I have never been to a binny’s. I need to give it a try. There is one a couple of blocks from our daughter who lives off Lincoln Park.

  13. Binny’s is very good, and so is Sam’s.

    One day I will write a post about that parking lot at Sam’s and best buy during xmas – it is literally insane. You have a seizure just thinking about parking there, and I stumble back and forth from binny’s, so I choose binny’s, but I am sure that if a sams was across the street I would just go there, instead.

  14. Under the heading of wacky liquor laws.

    Texas lets each country vote itself wet or dry and then in wet counties each precinct can vote itself wet or dry. Further, each county can set it own rules for liquor sales in establishments and stores. Its changed a lot but back when I was a stupid kid, I mean young adult, you had to know the local rules to a drink in any particular town.

    One trick was for liquor store owners to incorporate themselves into a little town just outside a dry area, vote itself wet and then cram the town with liquor stores. In the seventies, they did this outside of Abilene and founded the town of “Impact”. Impact had four mobile homes and five liquor stores all in area the size of strip mall. The store owners let people live in the trailers for free as long as the followed their enlightened self-interest and kept voting Impact wet.

    A similar institution evolved outside of Lubbock. A strip of highway side property perhaps 2 miles long got voted wet. It was the only wet jurisdiction for a hundred miles. The put giant liquor box stores there with drive through lanes and dollies to wheel out the booze to your truck.

    It did teach me an important political lesson. Every few years people in Lubbock would try to vote the town dry and every time the issue came up, the religious conservatives argued strongly against it and the liquor store owners donated a lot of money to the cause to ensure their continued monopoly.

  15. It may also have to do with the fact that Chicago is big enough and far enough away that the MSP can not patrol the stores. I agree that there’s not much to see in IN (I went to school there), and most of the MI-native purchases were probably made at stores just over the border, which the Michigan authorities can monitor.

    WVA had this issue when I was a kid, and WVSP and WVLCB undercovers used to case the stores just over the the VA and MD borders to see if any WVA plates were in the store parking lots. Then they’d alert the cops waiting over the borders to stop such and such a car with plate XYZ 123. Barstuds.

  16. Three points:

    1. The biggest liquor stores I’ve ever seen by far were a Sam’s in Chicago and the New Hampshire state store(s?) on I-95. (I forget whethere there are actually two stores, one for each direction, or one with ramps to both sides of the Interstate — it’s been a few years.) I don’t know which was bigger, but both were huge. I-95 in New Hampshire is only about a dozen miles from the Massachusetts line to the Piscataqua River Bridge into Maine, and it’s obvious that most sales in the store were to out-of-staters passing through one way or the other. Not all of these were from Massachusetts or Maine — a lot of New Yorkers would stop by on their way to Maine vacations. It appears that New Hampshire was making up in volume (and then some) what they lost by charging lower taxes per gallon.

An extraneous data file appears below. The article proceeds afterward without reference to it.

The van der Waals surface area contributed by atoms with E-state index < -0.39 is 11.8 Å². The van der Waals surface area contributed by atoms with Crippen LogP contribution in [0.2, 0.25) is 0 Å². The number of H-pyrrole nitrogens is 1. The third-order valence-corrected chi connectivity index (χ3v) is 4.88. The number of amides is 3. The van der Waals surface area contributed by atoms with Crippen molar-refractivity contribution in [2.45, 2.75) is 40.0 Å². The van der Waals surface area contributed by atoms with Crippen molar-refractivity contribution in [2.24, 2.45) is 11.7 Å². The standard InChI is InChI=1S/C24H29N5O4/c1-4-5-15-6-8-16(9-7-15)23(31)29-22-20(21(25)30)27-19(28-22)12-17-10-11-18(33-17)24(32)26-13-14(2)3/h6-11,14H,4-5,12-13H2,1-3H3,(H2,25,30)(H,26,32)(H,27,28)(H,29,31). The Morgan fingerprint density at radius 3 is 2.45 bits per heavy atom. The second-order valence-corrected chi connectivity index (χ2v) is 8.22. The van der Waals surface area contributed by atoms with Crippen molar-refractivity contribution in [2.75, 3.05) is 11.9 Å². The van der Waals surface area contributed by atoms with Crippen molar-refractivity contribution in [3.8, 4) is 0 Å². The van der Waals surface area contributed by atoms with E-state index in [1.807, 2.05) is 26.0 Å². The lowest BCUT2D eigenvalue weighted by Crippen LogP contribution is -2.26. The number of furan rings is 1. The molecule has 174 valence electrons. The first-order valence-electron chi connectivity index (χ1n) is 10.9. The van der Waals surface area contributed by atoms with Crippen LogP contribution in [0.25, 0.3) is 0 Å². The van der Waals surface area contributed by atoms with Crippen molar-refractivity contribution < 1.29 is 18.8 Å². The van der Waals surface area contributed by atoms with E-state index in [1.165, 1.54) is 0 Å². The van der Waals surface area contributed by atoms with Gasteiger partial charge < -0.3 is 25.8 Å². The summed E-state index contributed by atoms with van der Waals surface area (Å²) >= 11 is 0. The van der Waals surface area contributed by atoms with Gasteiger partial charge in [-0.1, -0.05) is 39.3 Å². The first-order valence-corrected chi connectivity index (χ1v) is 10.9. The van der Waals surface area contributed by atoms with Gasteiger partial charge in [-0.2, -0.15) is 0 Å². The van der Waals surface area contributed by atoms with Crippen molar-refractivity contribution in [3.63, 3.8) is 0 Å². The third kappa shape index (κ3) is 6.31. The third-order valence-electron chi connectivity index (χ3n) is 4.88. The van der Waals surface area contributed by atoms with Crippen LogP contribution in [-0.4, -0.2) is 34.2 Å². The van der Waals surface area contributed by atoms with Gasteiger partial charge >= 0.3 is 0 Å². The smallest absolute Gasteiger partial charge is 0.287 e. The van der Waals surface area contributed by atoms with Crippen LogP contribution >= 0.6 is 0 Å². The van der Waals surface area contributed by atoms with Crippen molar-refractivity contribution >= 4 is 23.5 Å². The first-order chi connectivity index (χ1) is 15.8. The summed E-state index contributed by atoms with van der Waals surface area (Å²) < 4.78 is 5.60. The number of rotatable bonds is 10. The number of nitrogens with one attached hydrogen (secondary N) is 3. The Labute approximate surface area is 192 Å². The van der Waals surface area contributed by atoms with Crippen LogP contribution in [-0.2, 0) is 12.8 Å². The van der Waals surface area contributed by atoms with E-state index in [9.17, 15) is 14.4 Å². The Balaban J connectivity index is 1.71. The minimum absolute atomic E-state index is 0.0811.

2. State stores don’t just have a limited selection of brands, they have a limited selection of liquors. Here in North Carolina I cannot buy any brand of Calvados or Akvavit, just to name two tasty liquors. I don’t believe they’re available in Virginia state stores, either, so I would have to go all the way to D.C. or Maryland to get any brand of either, assuming that’s even legal. I find that really annoying.

    3. I don’t know about North Carolina — haven’t checked — but it’s illegal to bring more than a certain amount of liquor into Virginia — 1 liter per month, I think it was last time I checked. For a while, something like 10 or 15 years ago, undercover Virginia law enforcement officials were hanging around the parking lots of the larger D.C. liquor stores copying down the license numbers of anyone with Virginia plates seen loading significant quantities of liquor into their cars. They radioed the numbers to colleagues, who arrested the drinkers and confiscated their liquor as soon as they crossed one of the bridges back to Virginia. That stopped when the D.C. police started arresting them on charges I’ve since forgotten (interfering with a legitimate business? loitering?).